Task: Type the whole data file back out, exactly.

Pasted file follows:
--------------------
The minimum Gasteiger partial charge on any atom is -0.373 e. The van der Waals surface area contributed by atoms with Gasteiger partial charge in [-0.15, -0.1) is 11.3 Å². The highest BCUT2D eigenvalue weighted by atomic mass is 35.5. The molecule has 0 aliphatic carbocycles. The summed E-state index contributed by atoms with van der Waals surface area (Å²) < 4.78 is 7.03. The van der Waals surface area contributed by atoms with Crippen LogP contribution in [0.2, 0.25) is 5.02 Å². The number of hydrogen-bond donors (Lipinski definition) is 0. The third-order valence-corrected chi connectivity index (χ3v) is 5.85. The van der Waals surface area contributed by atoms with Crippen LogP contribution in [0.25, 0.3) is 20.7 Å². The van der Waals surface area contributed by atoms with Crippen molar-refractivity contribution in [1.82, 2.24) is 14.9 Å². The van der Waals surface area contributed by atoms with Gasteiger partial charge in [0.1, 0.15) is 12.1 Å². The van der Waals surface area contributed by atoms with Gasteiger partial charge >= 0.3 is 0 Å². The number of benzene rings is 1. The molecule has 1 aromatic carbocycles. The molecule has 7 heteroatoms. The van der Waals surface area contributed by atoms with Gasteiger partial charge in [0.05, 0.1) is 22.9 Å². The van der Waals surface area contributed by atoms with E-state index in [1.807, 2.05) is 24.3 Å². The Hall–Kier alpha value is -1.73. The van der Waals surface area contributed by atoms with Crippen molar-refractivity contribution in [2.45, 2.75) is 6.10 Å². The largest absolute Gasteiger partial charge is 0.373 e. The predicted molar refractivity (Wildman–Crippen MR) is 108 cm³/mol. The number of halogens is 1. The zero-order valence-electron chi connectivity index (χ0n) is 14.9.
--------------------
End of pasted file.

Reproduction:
The minimum Gasteiger partial charge on any atom is -0.373 e. The van der Waals surface area contributed by atoms with Gasteiger partial charge in [-0.15, -0.1) is 11.3 Å². The highest BCUT2D eigenvalue weighted by atomic mass is 35.5. The molecule has 0 aliphatic carbocycles. The summed E-state index contributed by atoms with van der Waals surface area (Å²) < 4.78 is 7.03. The van der Waals surface area contributed by atoms with Crippen LogP contribution in [0.2, 0.25) is 5.02 Å². The number of hydrogen-bond donors (Lipinski definition) is 0. The third-order valence-corrected chi connectivity index (χ3v) is 5.85. The van der Waals surface area contributed by atoms with Crippen LogP contribution in [0.25, 0.3) is 20.7 Å². The van der Waals surface area contributed by atoms with Crippen molar-refractivity contribution in [1.82, 2.24) is 14.9 Å². The van der Waals surface area contributed by atoms with Gasteiger partial charge in [0.1, 0.15) is 12.1 Å². The van der Waals surface area contributed by atoms with Gasteiger partial charge >= 0.3 is 0 Å². The number of benzene rings is 1. The molecule has 1 aromatic carbocycles. The molecule has 7 heteroatoms. The van der Waals surface area contributed by atoms with Gasteiger partial charge in [0.05, 0.1) is 22.9 Å². The van der Waals surface area contributed by atoms with E-state index in [1.807, 2.05) is 24.3 Å². The Hall–Kier alpha value is -1.73. The van der Waals surface area contributed by atoms with Crippen molar-refractivity contribution in [2.45, 2.75) is 6.10 Å². The largest absolute Gasteiger partial charge is 0.373 e. The predicted molar refractivity (Wildman–Crippen MR) is 108 cm³/mol. The number of halogens is 1. The zero-order valence-electron chi connectivity index (χ0n) is 14.9.